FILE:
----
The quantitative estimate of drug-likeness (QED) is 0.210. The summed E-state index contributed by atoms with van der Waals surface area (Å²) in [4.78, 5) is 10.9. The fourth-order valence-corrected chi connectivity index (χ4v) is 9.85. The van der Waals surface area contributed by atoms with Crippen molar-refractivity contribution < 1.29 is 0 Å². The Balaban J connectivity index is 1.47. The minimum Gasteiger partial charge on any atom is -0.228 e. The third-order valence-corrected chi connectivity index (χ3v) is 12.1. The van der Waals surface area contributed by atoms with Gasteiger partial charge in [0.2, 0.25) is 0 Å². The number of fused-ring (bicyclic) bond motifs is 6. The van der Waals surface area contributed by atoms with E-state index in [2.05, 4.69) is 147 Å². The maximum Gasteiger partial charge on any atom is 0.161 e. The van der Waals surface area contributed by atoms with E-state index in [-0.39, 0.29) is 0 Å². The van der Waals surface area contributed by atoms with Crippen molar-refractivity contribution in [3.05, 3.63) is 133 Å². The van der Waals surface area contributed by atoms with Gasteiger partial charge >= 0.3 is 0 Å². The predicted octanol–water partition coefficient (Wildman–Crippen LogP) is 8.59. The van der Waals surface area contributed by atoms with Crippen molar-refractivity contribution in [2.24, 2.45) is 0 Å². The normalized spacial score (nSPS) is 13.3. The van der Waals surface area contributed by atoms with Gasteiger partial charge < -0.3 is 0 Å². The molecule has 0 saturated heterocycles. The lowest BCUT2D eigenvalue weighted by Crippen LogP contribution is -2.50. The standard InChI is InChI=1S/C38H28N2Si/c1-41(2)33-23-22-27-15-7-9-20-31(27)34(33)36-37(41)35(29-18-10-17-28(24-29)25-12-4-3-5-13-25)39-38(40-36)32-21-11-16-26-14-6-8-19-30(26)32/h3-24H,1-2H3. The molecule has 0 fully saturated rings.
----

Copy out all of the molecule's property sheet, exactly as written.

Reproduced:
The quantitative estimate of drug-likeness (QED) is 0.210. The summed E-state index contributed by atoms with van der Waals surface area (Å²) in [4.78, 5) is 10.9. The fourth-order valence-corrected chi connectivity index (χ4v) is 9.85. The van der Waals surface area contributed by atoms with Crippen molar-refractivity contribution < 1.29 is 0 Å². The Balaban J connectivity index is 1.47. The minimum Gasteiger partial charge on any atom is -0.228 e. The third-order valence-corrected chi connectivity index (χ3v) is 12.1. The van der Waals surface area contributed by atoms with Gasteiger partial charge in [0.2, 0.25) is 0 Å². The number of fused-ring (bicyclic) bond motifs is 6. The van der Waals surface area contributed by atoms with E-state index in [2.05, 4.69) is 147 Å². The maximum Gasteiger partial charge on any atom is 0.161 e. The van der Waals surface area contributed by atoms with E-state index in [-0.39, 0.29) is 0 Å². The van der Waals surface area contributed by atoms with Crippen molar-refractivity contribution in [3.05, 3.63) is 133 Å². The van der Waals surface area contributed by atoms with Gasteiger partial charge >= 0.3 is 0 Å². The predicted octanol–water partition coefficient (Wildman–Crippen LogP) is 8.59. The van der Waals surface area contributed by atoms with Crippen molar-refractivity contribution in [2.24, 2.45) is 0 Å². The normalized spacial score (nSPS) is 13.3. The van der Waals surface area contributed by atoms with Gasteiger partial charge < -0.3 is 0 Å². The molecule has 0 saturated heterocycles. The lowest BCUT2D eigenvalue weighted by Crippen LogP contribution is -2.50. The standard InChI is InChI=1S/C38H28N2Si/c1-41(2)33-23-22-27-15-7-9-20-31(27)34(33)36-37(41)35(29-18-10-17-28(24-29)25-12-4-3-5-13-25)39-38(40-36)32-21-11-16-26-14-6-8-19-30(26)32/h3-24H,1-2H3. The molecule has 0 fully saturated rings.